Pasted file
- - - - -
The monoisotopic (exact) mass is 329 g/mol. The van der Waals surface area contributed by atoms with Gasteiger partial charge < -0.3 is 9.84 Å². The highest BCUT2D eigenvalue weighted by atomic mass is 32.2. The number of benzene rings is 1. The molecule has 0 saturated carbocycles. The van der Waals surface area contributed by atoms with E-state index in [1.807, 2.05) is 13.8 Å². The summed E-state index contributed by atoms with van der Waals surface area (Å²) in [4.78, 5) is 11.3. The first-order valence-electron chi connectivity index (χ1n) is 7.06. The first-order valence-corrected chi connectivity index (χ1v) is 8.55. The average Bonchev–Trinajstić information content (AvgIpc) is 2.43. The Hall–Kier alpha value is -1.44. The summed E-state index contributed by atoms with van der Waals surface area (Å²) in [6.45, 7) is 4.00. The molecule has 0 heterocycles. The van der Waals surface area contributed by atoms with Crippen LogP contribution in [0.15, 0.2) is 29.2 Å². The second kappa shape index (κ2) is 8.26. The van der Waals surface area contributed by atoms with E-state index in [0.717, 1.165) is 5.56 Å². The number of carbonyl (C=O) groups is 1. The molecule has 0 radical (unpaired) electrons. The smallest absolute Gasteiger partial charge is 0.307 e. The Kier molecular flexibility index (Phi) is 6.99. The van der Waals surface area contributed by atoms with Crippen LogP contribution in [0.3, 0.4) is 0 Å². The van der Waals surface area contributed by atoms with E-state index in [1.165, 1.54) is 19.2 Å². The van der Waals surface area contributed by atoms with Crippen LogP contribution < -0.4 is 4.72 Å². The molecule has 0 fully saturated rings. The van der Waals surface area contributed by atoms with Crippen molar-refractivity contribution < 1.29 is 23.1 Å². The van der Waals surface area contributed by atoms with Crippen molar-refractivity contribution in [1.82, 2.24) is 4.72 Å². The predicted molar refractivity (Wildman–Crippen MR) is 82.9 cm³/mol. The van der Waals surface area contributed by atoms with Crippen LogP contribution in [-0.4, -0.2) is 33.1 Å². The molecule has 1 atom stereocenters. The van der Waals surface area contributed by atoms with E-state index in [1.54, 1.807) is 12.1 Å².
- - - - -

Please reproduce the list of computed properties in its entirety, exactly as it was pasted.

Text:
The monoisotopic (exact) mass is 329 g/mol. The van der Waals surface area contributed by atoms with Gasteiger partial charge < -0.3 is 9.84 Å². The highest BCUT2D eigenvalue weighted by atomic mass is 32.2. The number of benzene rings is 1. The molecule has 0 saturated carbocycles. The van der Waals surface area contributed by atoms with E-state index in [1.807, 2.05) is 13.8 Å². The summed E-state index contributed by atoms with van der Waals surface area (Å²) in [4.78, 5) is 11.3. The first-order valence-electron chi connectivity index (χ1n) is 7.06. The first-order valence-corrected chi connectivity index (χ1v) is 8.55. The average Bonchev–Trinajstić information content (AvgIpc) is 2.43. The Hall–Kier alpha value is -1.44. The summed E-state index contributed by atoms with van der Waals surface area (Å²) in [6.45, 7) is 4.00. The molecule has 0 heterocycles. The van der Waals surface area contributed by atoms with Crippen LogP contribution in [0.15, 0.2) is 29.2 Å². The second kappa shape index (κ2) is 8.26. The van der Waals surface area contributed by atoms with E-state index in [0.717, 1.165) is 5.56 Å². The number of carbonyl (C=O) groups is 1. The molecule has 0 radical (unpaired) electrons. The smallest absolute Gasteiger partial charge is 0.307 e. The Kier molecular flexibility index (Phi) is 6.99. The van der Waals surface area contributed by atoms with Crippen LogP contribution in [0.3, 0.4) is 0 Å². The van der Waals surface area contributed by atoms with E-state index in [1.165, 1.54) is 19.2 Å². The van der Waals surface area contributed by atoms with Crippen LogP contribution < -0.4 is 4.72 Å². The molecule has 0 fully saturated rings. The van der Waals surface area contributed by atoms with Crippen molar-refractivity contribution < 1.29 is 23.1 Å². The van der Waals surface area contributed by atoms with Crippen molar-refractivity contribution in [1.82, 2.24) is 4.72 Å². The predicted molar refractivity (Wildman–Crippen MR) is 82.9 cm³/mol. The van der Waals surface area contributed by atoms with Crippen LogP contribution in [-0.4, -0.2) is 33.1 Å². The molecule has 1 atom stereocenters. The van der Waals surface area contributed by atoms with E-state index in [1.54, 1.807) is 12.1 Å².